Continuous Detection of Small-Scale Changes in Scots Pine Dominated Stands Using Dense Sentinel-2 Time Series
Ewa Grabska , Paweł Hawryło , Jarosław Socha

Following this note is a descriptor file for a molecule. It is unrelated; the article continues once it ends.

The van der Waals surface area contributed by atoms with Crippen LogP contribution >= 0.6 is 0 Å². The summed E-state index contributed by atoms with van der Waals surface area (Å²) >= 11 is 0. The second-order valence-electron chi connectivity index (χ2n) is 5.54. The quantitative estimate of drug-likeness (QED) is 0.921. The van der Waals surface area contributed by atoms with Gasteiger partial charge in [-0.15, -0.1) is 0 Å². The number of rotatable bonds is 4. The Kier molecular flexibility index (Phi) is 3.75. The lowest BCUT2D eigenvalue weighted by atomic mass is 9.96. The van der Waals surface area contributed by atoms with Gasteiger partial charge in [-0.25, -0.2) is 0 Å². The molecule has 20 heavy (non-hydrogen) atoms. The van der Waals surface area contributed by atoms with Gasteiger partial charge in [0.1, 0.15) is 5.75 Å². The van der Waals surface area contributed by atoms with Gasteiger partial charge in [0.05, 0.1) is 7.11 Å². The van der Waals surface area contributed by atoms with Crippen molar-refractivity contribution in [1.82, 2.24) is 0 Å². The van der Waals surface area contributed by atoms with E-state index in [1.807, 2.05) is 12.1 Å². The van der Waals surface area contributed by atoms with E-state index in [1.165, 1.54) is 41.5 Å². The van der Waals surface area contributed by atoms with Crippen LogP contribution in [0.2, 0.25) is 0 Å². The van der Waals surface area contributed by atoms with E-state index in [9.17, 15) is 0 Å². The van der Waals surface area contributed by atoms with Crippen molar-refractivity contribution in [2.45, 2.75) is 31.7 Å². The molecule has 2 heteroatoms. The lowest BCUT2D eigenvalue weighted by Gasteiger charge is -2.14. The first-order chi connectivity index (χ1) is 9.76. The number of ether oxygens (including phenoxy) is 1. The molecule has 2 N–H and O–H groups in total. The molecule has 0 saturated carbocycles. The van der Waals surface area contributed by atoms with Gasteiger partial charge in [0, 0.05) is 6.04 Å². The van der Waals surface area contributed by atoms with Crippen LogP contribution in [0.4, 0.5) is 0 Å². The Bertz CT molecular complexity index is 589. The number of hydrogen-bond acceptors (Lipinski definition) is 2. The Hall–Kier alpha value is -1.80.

AbstractClimate change and severe extreme events, i.e., changes in precipitation and higher drought frequency, have a large impact on forests. In Poland, particularly Norway spruce and Scots pine forest stands are exposed to disturbances and have, thus experienced changes in recent years. Considering that Scots pine stands cover approximately 58% of forests in Poland, mapping these areas with an early and timely detection of forest cover changes is important, e.g., for forest management decisions. A cost-efficient way of monitoring forest changes is the use of remote sensing data from the Sentinel-2 satellites. They monitor the Earth’s surface with a high temporal (2–3 days), spatial (10–20 m), and spectral resolution, and thus, enable effective monitoring of vegetation. In this study, we used the dense time series of Sentinel-2 data from the years 2015–2019, (49 images in total), to detect changes in coniferous forest stands dominated by Scots pine. The simple approach was developed to analyze the spectral trajectories of all pixels, which were previously assigned to the probable forest change mask between 2015 and 2019. The spectral trajectories were calculated using the selected Sentinel-2 bands (visible red, red-edge 1–3, near-infrared 1, and short-wave infrared 1–2) and selected vegetation indices (Normalized Difference Moisture Index, Tasseled Cap Wetness, Moisture Stress Index, and Normalized Burn Ratio). Based on these, we calculated the breakpoints to determine when the forest change occurred. Then, a map of forest changes was created, based on the breakpoint dates. An accuracy assessment was performed for each detected date class using 861 points for 46 classes (45 dates and one class representing no changes detected). The results of our study showed that the short-wave infrared 1 band was the most useful for discriminating Scots pine forest stand changes, with the best overall accuracy of 75%. The evaluated vegetation indices underperformed single bands in detecting forest change dates. The presented approach is straightforward and might be useful in operational forest monitoring.
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